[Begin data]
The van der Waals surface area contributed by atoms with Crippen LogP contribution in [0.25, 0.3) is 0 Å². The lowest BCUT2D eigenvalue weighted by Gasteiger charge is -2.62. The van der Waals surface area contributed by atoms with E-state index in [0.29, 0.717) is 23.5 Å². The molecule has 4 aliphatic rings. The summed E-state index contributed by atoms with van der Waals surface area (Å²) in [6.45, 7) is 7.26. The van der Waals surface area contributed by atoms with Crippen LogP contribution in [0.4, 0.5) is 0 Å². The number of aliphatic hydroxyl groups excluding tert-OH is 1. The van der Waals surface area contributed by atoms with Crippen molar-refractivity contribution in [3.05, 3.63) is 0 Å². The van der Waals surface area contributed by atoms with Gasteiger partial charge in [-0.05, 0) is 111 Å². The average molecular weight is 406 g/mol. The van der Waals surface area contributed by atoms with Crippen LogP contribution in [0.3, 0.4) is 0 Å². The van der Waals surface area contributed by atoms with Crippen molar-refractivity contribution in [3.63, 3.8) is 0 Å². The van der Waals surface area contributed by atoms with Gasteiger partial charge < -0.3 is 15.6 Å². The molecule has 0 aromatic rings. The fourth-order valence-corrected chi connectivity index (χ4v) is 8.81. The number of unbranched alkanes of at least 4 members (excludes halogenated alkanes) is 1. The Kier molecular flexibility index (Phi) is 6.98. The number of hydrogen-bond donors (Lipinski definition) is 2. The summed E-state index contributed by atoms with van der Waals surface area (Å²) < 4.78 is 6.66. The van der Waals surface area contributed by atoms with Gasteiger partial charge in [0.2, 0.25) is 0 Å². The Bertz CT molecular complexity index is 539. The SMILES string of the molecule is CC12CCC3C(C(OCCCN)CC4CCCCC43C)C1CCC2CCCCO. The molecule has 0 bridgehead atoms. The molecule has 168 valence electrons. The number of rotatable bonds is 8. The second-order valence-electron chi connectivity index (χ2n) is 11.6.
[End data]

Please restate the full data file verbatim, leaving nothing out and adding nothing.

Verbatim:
The van der Waals surface area contributed by atoms with Crippen LogP contribution in [0.25, 0.3) is 0 Å². The lowest BCUT2D eigenvalue weighted by Gasteiger charge is -2.62. The van der Waals surface area contributed by atoms with E-state index in [0.29, 0.717) is 23.5 Å². The molecule has 4 aliphatic rings. The summed E-state index contributed by atoms with van der Waals surface area (Å²) in [6.45, 7) is 7.26. The van der Waals surface area contributed by atoms with Crippen LogP contribution in [0.4, 0.5) is 0 Å². The number of aliphatic hydroxyl groups excluding tert-OH is 1. The van der Waals surface area contributed by atoms with Crippen molar-refractivity contribution in [3.05, 3.63) is 0 Å². The van der Waals surface area contributed by atoms with Gasteiger partial charge in [-0.05, 0) is 111 Å². The average molecular weight is 406 g/mol. The van der Waals surface area contributed by atoms with Crippen LogP contribution in [0.3, 0.4) is 0 Å². The van der Waals surface area contributed by atoms with Crippen molar-refractivity contribution in [3.63, 3.8) is 0 Å². The van der Waals surface area contributed by atoms with Gasteiger partial charge < -0.3 is 15.6 Å². The molecule has 0 aromatic rings. The fourth-order valence-corrected chi connectivity index (χ4v) is 8.81. The number of unbranched alkanes of at least 4 members (excludes halogenated alkanes) is 1. The Kier molecular flexibility index (Phi) is 6.98. The number of hydrogen-bond donors (Lipinski definition) is 2. The summed E-state index contributed by atoms with van der Waals surface area (Å²) < 4.78 is 6.66. The van der Waals surface area contributed by atoms with Gasteiger partial charge in [0.2, 0.25) is 0 Å². The Bertz CT molecular complexity index is 539. The SMILES string of the molecule is CC12CCC3C(C(OCCCN)CC4CCCCC43C)C1CCC2CCCCO. The molecule has 0 bridgehead atoms. The molecule has 168 valence electrons. The number of rotatable bonds is 8. The second-order valence-electron chi connectivity index (χ2n) is 11.6.